Booking A Ticket
The good news is that you do not need to buy a ticket to enter the graveyard because it is one of the free sites to be visited in Karachi. However, there is a local guide you can hire on the spot for a more detailed experience of the tombs of Chaukhandi for a relatively small amount of money. There is an official gateway for visitors’ entry and a welcome sign. It is better to book a taxi in advance, which will cost you from 2000 to 3500 rupees from central Karachi to the tombs of Chaukhandi.
Chaukhandi tombs in Karachi are a place totally worth your time and experience and the best thing for those who love to explore and travel around. It is a place for people who are interested in architecture and history. To walk in the beauty of an old worn, out yet amazing place while looking at the amazing wonders of ancient architecture is a dream come true for visitors. It is especially advised for parents to introduce their children to this magical place which can also serve as a strong reminder of the past we have never seen. Still, it is a part of our ancestral legacy nonetheless. Not only will you admire the beautiful and unique structure of the tombs but also, when the sun hits the sandstones of this huge graveyard and tombs, you will find yourself in golden hues which are perfect for a nice photogenic photographic experience.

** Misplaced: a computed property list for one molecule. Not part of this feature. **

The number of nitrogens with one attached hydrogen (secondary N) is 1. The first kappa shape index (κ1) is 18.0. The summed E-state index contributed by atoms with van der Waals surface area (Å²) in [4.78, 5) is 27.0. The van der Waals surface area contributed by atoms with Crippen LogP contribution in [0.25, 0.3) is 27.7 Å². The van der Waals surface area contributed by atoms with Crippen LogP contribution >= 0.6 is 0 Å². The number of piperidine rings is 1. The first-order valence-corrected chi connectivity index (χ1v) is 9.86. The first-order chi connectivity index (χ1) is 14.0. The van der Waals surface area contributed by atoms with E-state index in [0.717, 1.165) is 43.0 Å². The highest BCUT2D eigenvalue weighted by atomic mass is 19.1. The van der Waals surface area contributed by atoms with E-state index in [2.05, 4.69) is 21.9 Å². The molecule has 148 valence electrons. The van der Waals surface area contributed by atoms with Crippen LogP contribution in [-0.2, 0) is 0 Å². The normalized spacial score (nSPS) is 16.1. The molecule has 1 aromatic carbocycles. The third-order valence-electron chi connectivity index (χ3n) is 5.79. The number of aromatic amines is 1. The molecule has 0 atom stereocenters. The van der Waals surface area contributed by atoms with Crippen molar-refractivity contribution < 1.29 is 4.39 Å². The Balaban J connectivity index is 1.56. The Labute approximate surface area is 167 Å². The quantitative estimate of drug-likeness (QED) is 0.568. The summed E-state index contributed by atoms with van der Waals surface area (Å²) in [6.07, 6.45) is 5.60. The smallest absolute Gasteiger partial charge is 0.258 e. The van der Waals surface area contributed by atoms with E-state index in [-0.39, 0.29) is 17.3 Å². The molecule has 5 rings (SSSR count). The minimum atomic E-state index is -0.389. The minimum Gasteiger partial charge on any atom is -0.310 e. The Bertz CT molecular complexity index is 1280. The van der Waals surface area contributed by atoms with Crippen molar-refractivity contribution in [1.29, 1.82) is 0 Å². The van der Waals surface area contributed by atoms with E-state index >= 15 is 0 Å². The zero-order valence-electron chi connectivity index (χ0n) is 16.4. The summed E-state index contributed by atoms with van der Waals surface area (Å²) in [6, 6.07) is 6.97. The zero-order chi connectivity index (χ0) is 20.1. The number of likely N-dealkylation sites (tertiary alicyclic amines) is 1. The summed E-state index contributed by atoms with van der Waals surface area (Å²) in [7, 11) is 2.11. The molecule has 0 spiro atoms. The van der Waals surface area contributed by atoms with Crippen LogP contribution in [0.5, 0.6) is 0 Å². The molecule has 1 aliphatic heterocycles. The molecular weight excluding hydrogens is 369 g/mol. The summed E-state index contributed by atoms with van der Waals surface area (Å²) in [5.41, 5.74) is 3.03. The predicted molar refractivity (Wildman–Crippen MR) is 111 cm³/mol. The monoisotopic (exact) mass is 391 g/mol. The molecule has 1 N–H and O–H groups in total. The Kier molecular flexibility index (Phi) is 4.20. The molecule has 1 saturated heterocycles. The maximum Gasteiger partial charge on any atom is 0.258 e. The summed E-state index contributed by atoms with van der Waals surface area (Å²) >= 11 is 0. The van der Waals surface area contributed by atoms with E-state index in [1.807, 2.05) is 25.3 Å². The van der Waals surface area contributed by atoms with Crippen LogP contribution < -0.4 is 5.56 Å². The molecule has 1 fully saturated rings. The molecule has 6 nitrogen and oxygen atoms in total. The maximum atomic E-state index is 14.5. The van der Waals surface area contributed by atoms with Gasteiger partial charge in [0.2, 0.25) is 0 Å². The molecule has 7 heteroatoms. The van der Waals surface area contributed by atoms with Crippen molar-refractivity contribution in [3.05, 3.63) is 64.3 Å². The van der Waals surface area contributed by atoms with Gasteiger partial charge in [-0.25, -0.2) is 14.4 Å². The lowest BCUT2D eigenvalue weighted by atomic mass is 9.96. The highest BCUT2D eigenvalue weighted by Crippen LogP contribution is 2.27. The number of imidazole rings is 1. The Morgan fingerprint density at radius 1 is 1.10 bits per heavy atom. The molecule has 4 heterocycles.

Who built Chaukhandi tombs?
It is often believed that the Jokhio tribe was responsible for building the tombs of Chaukhandi, Karachi.
Do you need to book in advance to visit Chaukhandi tombs?
There is no entrance fee to visit the Chaukhandi tombs.